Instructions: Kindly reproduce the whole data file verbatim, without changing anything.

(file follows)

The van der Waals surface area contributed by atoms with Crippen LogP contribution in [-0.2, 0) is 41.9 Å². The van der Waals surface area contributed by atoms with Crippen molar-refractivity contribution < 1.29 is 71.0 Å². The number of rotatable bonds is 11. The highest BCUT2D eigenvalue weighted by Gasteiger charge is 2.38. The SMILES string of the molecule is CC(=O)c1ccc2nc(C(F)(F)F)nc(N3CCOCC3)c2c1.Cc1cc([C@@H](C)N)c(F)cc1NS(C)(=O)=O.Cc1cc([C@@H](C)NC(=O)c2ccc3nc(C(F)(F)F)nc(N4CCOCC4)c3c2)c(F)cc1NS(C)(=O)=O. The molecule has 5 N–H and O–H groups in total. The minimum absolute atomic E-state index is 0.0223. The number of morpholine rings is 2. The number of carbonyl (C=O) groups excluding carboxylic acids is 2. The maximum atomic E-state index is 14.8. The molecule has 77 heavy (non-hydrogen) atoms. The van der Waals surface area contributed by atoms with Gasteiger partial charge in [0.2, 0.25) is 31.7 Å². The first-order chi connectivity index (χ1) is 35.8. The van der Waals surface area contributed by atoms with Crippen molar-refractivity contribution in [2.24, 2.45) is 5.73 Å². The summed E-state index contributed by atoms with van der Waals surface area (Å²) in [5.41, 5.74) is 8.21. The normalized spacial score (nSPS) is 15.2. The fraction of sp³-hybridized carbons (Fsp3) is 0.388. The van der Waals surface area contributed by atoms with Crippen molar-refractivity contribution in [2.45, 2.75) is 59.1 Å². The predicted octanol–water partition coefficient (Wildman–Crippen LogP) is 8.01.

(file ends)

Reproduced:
The van der Waals surface area contributed by atoms with Crippen LogP contribution in [-0.2, 0) is 41.9 Å². The van der Waals surface area contributed by atoms with Crippen molar-refractivity contribution < 1.29 is 71.0 Å². The number of rotatable bonds is 11. The highest BCUT2D eigenvalue weighted by Gasteiger charge is 2.38. The SMILES string of the molecule is CC(=O)c1ccc2nc(C(F)(F)F)nc(N3CCOCC3)c2c1.Cc1cc([C@@H](C)N)c(F)cc1NS(C)(=O)=O.Cc1cc([C@@H](C)NC(=O)c2ccc3nc(C(F)(F)F)nc(N4CCOCC4)c3c2)c(F)cc1NS(C)(=O)=O. The molecule has 5 N–H and O–H groups in total. The minimum absolute atomic E-state index is 0.0223. The number of morpholine rings is 2. The number of carbonyl (C=O) groups excluding carboxylic acids is 2. The maximum atomic E-state index is 14.8. The molecule has 77 heavy (non-hydrogen) atoms. The van der Waals surface area contributed by atoms with Gasteiger partial charge in [0.2, 0.25) is 31.7 Å². The first-order chi connectivity index (χ1) is 35.8. The van der Waals surface area contributed by atoms with Crippen molar-refractivity contribution in [2.24, 2.45) is 5.73 Å². The summed E-state index contributed by atoms with van der Waals surface area (Å²) in [5.41, 5.74) is 8.21. The normalized spacial score (nSPS) is 15.2. The fraction of sp³-hybridized carbons (Fsp3) is 0.388. The van der Waals surface area contributed by atoms with Crippen molar-refractivity contribution in [2.45, 2.75) is 59.1 Å². The predicted octanol–water partition coefficient (Wildman–Crippen LogP) is 8.01.